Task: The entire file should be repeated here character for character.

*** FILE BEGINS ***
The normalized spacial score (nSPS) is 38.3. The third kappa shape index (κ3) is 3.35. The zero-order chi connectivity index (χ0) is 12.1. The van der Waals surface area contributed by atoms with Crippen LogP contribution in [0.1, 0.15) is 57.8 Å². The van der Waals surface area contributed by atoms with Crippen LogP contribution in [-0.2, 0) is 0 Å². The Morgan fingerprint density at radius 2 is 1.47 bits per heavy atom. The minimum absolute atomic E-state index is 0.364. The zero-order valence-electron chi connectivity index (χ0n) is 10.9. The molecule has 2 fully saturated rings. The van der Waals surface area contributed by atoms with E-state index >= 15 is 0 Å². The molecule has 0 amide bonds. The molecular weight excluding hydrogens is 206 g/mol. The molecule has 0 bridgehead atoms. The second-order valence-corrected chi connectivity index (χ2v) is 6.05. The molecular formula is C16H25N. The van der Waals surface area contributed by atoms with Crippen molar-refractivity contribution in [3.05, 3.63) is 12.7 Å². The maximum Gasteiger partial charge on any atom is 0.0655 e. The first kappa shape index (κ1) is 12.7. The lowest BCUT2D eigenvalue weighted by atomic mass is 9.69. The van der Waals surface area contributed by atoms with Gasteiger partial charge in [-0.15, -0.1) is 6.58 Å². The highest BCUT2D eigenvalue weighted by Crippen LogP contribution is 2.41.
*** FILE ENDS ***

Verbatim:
The normalized spacial score (nSPS) is 38.3. The third kappa shape index (κ3) is 3.35. The zero-order chi connectivity index (χ0) is 12.1. The van der Waals surface area contributed by atoms with Crippen LogP contribution in [0.1, 0.15) is 57.8 Å². The van der Waals surface area contributed by atoms with Crippen LogP contribution in [-0.2, 0) is 0 Å². The Morgan fingerprint density at radius 2 is 1.47 bits per heavy atom. The minimum absolute atomic E-state index is 0.364. The zero-order valence-electron chi connectivity index (χ0n) is 10.9. The molecule has 2 fully saturated rings. The van der Waals surface area contributed by atoms with E-state index >= 15 is 0 Å². The molecule has 0 amide bonds. The molecular weight excluding hydrogens is 206 g/mol. The molecule has 0 bridgehead atoms. The second-order valence-corrected chi connectivity index (χ2v) is 6.05. The molecular formula is C16H25N. The van der Waals surface area contributed by atoms with Crippen molar-refractivity contribution in [3.05, 3.63) is 12.7 Å². The maximum Gasteiger partial charge on any atom is 0.0655 e. The first kappa shape index (κ1) is 12.7. The lowest BCUT2D eigenvalue weighted by atomic mass is 9.69. The van der Waals surface area contributed by atoms with Gasteiger partial charge in [-0.15, -0.1) is 6.58 Å². The highest BCUT2D eigenvalue weighted by Crippen LogP contribution is 2.41.